All throughout the country, safety campaigns are being enacted to warn about the danger posed by distracted driving, and most states have passed some sort of legislation focused on outlawing texting or handheld cellphone behavior. Distracted driving has replaced intoxication in the national consciousness, but one place where it’s still important to get the message across is with commercial drivers.
A new report from the Pew Charitable Trusts takes a look at distracted driving among commercial drivers, be they operators of buses or engineers at the helm of a train. Multiple incidents of bus drivers caught taking their eyes off the road in the United States have come to the fore as of late, and recently, a train crash in Spain that made headlines across the world reportedly took place while the driver was using his phone.
Numerous efforts have been put into place in order to protect commuters of all sorts. At the federal level, the Department of Transportation has enacted a rule prohibiting the usage of a handheld phone by operators of commercial trucks and buses. Those rules, though, only apply to those vehicles that move from one state to another, which is why many states have followed in the footsteps of the federal regulators, enacting similar rules focused on their own states.
When it comes to public transit, many transit providers look to the standards developed back in 2009 by the American Public Transportation Association. To adhere to the standards, employers must develop policies that do such things as require drivers to turn off and/or put away their phones when they crawl behind the wheel. That same group has also been attempting to limit the distractions that bus operators face on a regular basis, like having to collect fares or respond to customers who are trying to signal them to do something.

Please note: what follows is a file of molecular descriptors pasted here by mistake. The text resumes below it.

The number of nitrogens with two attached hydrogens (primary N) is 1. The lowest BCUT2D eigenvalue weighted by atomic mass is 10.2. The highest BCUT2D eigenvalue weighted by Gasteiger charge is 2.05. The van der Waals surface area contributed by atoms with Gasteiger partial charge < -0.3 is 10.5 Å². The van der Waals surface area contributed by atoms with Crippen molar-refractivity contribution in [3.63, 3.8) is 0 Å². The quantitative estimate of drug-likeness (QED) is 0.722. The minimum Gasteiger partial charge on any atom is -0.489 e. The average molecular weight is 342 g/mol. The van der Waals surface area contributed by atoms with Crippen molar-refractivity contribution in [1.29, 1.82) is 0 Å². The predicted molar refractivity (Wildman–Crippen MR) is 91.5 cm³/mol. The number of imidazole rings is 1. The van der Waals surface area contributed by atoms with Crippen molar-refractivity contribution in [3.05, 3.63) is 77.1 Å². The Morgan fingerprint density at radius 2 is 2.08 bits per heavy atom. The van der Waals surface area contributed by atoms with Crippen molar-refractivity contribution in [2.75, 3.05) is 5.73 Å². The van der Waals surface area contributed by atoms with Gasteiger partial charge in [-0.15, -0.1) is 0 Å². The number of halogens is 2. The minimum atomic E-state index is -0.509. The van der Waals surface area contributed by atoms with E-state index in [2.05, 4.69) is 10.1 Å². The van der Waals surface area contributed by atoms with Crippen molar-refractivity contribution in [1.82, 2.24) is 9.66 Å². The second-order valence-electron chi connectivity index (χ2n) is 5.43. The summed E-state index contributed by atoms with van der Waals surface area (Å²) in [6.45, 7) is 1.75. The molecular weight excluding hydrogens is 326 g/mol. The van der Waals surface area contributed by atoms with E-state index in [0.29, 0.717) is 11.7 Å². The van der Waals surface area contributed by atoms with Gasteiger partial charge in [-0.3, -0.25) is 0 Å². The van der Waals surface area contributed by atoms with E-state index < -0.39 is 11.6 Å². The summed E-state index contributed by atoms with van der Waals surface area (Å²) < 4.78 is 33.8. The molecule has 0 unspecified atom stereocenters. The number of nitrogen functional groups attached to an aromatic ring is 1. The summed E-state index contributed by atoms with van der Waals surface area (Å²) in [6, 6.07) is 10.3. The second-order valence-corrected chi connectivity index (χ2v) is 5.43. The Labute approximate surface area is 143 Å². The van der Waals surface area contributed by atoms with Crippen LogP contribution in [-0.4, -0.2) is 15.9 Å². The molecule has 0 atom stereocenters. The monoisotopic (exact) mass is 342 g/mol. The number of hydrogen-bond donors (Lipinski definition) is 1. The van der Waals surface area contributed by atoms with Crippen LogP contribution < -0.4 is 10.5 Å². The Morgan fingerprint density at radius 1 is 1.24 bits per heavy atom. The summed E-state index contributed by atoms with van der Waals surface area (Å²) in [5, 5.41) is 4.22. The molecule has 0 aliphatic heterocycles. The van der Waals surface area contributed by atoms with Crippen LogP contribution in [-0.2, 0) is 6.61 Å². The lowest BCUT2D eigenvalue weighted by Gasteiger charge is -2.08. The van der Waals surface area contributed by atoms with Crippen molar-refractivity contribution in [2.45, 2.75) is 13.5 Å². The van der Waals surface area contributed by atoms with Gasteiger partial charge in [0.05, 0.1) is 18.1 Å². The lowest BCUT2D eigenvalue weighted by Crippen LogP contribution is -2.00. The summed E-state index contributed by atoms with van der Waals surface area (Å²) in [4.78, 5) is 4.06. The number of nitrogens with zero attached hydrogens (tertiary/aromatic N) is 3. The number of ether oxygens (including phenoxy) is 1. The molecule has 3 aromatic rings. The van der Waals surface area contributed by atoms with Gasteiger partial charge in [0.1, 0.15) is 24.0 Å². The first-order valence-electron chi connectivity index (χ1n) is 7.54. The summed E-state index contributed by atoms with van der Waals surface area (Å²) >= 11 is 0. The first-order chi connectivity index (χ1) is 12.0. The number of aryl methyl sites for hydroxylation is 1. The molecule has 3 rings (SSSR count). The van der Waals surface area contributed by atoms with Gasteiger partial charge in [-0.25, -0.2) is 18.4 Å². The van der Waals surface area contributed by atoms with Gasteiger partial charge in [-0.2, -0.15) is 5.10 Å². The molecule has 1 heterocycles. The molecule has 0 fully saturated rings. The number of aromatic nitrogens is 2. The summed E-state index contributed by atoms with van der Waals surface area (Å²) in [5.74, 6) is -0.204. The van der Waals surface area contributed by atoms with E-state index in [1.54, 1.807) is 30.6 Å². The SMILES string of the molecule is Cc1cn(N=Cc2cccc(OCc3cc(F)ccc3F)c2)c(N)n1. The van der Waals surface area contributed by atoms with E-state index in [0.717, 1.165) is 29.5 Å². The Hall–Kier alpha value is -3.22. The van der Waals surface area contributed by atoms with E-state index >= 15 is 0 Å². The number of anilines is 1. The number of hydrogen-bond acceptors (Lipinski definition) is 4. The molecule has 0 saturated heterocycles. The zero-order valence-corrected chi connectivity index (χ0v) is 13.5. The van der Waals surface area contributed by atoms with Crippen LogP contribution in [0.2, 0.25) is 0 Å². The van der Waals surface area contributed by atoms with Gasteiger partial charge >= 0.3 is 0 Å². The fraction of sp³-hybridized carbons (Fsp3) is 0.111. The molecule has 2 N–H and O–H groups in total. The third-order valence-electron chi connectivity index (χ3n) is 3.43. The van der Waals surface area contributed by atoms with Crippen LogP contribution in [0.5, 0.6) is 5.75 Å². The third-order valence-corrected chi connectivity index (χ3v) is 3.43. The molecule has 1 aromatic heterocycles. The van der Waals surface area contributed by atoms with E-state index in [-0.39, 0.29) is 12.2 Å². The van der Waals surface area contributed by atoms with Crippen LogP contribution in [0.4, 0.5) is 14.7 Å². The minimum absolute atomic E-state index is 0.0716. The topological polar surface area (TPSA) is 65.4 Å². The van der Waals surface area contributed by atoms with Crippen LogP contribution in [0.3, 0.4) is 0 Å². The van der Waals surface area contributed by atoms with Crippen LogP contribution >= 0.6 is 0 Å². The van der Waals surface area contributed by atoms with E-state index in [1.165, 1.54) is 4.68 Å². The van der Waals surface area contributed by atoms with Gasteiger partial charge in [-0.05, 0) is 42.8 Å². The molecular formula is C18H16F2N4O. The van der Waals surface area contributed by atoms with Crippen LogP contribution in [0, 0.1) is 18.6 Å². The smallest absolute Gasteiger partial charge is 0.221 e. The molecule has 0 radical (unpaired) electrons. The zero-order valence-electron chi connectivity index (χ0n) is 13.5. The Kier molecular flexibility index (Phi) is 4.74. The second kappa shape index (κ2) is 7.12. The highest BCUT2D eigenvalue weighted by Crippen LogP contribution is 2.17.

Because the standards developed by the APTA are voluntary, employees don’t necessarily have to submit to them, but given the liabilities now created by those who are unwilling to create policies and train drivers on how to follow them, many firms are gung ho about putting anti-distraction procedures into place.
The report looks at some of the ways that various transit agencies are striving to get workers to put down phones. Nashville bus drivers have to lock their phones away before they can go anywhere, while in Boston, the drivers aren’t even supposed to get into the bus if they have a cellphone on their person. In Dallas, rapid transit operators have to stop the bus and leave their seat if they have to make a call for any reason.
These types of policies are crucial in order to ensuring the safety of commuters. If you’re ever on public transit and your driver is distracted by a phone, don’t be afraid to speak up, as they are endangering the lives of you and everyone on board.